With the Brix, the quad core seems to prevent that somehow. I have no idea why, but running the same tasks on the same OS distro and version I haven't even got above the first 4GB RAM.

Something that stands out immediately is video performance however, The AMD system has a far better graphics benchmark score than the Intel system in the Brix. But that is on paper. In reality running the high performance tests on the jellyfish video at various bitrates using both Smplayer and VLC the Brix was still playing smoothly when the AMD started the stop start motion thing.

Streaming HD movies in full screen on a 50 inch TV was perfect on the Brix in KODI and I would recommend KODI and a few add-ons for regular video sessions. Teaming the USB 3 ports on the Brix with USB 3 hard drives and memory sticks worked great too.

Youtube video always depends largely on how heavy the Internet traffic is at that time, but again running the Brix and the Compaq at the same time left the Brix ahead in this area too. I must admit I was using Flashpeak Slimjet as my browser on both computers and a wired connection to the router on the compaq, while the Brix had the advantage of its internal wireless to connect to the router.

In summing up. The Gigabyte Brix was on ebay for $364 including delivery from pclivecomputers in Oakleigh, Vic. They will sell you the basic barebones Brix so you can choose the processor you need and add the bits you want, or you can simply choose an option to suit your budget as I did.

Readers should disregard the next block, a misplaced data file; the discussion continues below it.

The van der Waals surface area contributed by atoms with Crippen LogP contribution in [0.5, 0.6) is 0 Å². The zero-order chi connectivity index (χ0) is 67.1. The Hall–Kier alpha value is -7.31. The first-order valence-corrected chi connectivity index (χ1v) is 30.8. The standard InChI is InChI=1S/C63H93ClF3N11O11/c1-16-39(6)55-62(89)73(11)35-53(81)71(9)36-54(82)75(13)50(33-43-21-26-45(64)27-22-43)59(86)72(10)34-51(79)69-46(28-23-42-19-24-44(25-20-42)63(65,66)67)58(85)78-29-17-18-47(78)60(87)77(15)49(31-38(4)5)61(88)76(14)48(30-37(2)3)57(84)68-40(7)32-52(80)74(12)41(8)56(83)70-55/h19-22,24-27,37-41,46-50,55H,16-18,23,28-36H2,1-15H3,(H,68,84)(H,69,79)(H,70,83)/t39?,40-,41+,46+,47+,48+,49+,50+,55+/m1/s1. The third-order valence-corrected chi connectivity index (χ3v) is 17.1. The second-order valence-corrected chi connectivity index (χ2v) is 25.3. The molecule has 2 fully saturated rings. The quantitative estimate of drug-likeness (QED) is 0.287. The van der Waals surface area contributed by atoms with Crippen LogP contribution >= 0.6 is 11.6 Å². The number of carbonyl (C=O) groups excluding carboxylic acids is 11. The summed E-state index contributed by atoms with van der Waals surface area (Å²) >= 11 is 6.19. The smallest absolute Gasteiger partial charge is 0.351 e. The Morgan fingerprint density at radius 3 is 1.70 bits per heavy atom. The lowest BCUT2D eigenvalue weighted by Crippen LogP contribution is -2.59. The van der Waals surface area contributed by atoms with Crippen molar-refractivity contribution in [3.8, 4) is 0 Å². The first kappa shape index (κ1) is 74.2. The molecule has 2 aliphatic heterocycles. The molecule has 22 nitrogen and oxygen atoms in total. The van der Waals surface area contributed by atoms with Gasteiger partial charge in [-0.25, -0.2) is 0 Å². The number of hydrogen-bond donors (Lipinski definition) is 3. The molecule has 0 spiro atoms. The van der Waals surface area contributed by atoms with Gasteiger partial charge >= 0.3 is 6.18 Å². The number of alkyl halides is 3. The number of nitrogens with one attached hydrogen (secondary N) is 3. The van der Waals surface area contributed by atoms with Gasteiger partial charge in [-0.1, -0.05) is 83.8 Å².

I ordered on a weekend, there was a public holiday on the Monday, and I still got mine up here in Central Queensland on the following Monday. I suspect had I ordered it Monday morning it might have arrived by Friday.

A couple of weeks into living with the BRIX and there was one annoying problem. The thing doesn't shutdown. When choosing to shutdown, everything seems fine, then it simply reboots. It was not happening initially but after a Linux kernel update it started happening. A bit of googling shows it is not only me with this issue, although it is not clear if it is happening with all processor variations. At any rate, with the Brix BACE-3150 it is happening. Fdor now, the only solution is to be sure to hit the main power switch (at the adapter) as soon as everything seems to have shut off. Otherwise, the light on the Brix comes back on and it reboots.

It is not a huge issue, but it is annoying to have to remember. I have no idea if this happens on any Brix with Windows installed. I can live with it though because everything else so far about the Brix has been a positive experience.

!!!!   N O T E   !!!!    After a couple of Linux updates the shutdown problem seems to have taken a holiday.  Now when it is turned off, the Brix stays off.

Something I will mention on closing is that KODI under Linux Mint suffers the same shutdown problem as KODI under Raspbian on the Raspberry Pi.  If you choose exit, instead of dropping back to Linux, it just hangs the system, often at a black screen.  Choosing Exit often does the same.  So I find the best what to get out of KODI is to choose a reboot, then either work in Linux, or shutdown from Linux.

The other option is to go into KODI System > System and choose to run in Windowed mode, then close the KODI window.

Be sure though to swap KODI back into Full Screen mode while you are running video or it will not play smoothly.